Rafferty column

This past week saw important developments in both the riding and Ottawa.
Week 2 of the flooding crisis in and around Thunder Bay saw some progress on repairing the damage to public property, but less so on the private property side.
I spent the better part of last Monday touring in and around the City of Thunder Bay, as well as Oliver-Paipoonge, Conmee, and Neebing. Good progress has been made on repairing many damaged roadways, but clearly the sewer and drainage systems require further attention in some areas.
The private property of residents, though, is clearly another story. Many homes still are waiting to be drained or remediated, and the monetary damage is quickly adding up for families.
This is, of course, on top of the emotional damage, which also is increasing despite the hard work of volunteers and neighbours.
Thankfully, the City of Thunder Bay and the Province of Ontario have now declared the area a disaster zone, which is crucial since financial aid now can begin to flow.
Should the provincial government begin gathering estimates and should it exceed $13 million, which it most clearly will, then federal assistance can be sought.
I also have urged the various townships and road boards in surrounding areas to include their damage with the City of Thunder Bay as one related weather event so they can get access to federal funds, too.
Following some extra days in the riding, I headed back to Ottawa. The recent announcement of the end of federal funding for the Experimental Lakes Area, and more word that the Harper government has been wasting more of our money on needless travel expenses, were on the agenda when I arrived.
The cuts—except to the travel budgets of ministers (more on that in a minute)—keep coming from the Harper government and they are starting to put our future health at risk.
Take the funding cut to the Experimental Lakes Area (ELA) near Kenora. The ELA is a unique and internationally-acclaimed freshwater research area that has made ground-breaking discoveries which reduced acid rain and mercury contamination from coal-fired plant emissions and led to the banning of phosphorous in detergents, among other findings.
The ELA has had a direct positive impact on our regional and national economy, environment, and the health and well-being of families, all of which made it a perfect target for the Harper government’s spending cuts.
New Democrats, scientists from around the world, and citizens living in rural Northwestern Ontario have begun to fight the $2-million funding cut and impending closure of the ELA next year.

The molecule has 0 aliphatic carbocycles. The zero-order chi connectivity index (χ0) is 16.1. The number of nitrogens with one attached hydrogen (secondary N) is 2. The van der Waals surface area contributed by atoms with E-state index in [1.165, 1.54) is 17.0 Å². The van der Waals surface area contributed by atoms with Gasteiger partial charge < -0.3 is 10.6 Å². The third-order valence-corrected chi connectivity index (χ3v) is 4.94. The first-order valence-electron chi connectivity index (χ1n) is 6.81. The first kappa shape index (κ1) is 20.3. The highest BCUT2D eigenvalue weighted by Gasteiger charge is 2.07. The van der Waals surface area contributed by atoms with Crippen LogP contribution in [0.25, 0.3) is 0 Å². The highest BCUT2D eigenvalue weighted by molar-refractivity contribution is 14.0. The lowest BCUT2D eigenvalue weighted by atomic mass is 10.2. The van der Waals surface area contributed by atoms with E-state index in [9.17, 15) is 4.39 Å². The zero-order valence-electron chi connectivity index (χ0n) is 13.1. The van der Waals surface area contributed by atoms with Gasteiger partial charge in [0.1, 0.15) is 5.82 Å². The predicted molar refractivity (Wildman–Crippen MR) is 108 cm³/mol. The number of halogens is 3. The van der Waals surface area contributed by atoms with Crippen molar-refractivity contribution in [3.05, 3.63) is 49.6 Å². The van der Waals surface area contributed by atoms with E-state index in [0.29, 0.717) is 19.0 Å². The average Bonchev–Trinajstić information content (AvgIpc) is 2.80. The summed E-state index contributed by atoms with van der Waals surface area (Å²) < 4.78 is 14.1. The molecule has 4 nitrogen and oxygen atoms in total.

If you would like to lend your voice to our growing movement, visit www.saveela.org for more information.
The other budget related news that greeted my arrival in the capital this past week was the disclosure of more abuses of taxpayer dollars by ministers in the Harper government.
A recent Access to Information request showed that International Co-operation minister Bev Oda, the Conservative with a penchant for five-star hotels and $16 glasses of orange juice, has been altering the financial information on file for several of her recent foreign trips.
If we give Ms. Oda the benefit of the doubt, then it would seem the best-case scenario was that she was paying taxpayers back for more questionable expenses. But then, of course, she would have had to misspend our money in the first place to be able to do so.
Unfortunately, Ms. Oda is not alone when it comes to such abuses. At the World Economic Forum in Davos, Switzerland last year, Finance minister Jim Flaherty, then Industry minister Tony Clement, then Trade minister Peter Van Loan, and Prime Minister Stephen Harper racked up a $23,000 bill for limousines at the four-day meeting.
The only problem is that the meeting was held in a small ski village in the Alps where one easily could walk between meetings.
The $23,000 limo expense seems to have been well-wasted since the combined cost of gas for the four limousines, over four days, and including trips to and from the airport and idling time, came to just $123.50.
Moving forward, I will be keeping an eye on the flood situation at home to make sure that when the call for federal assistance comes, the money soon follows.
I also will keep working in Ottawa to make sure our health and well-being are not being put at risk by senseless budget cuts at home while the Harper government jet-sets around the world blowing our money on five-star hotels and limos.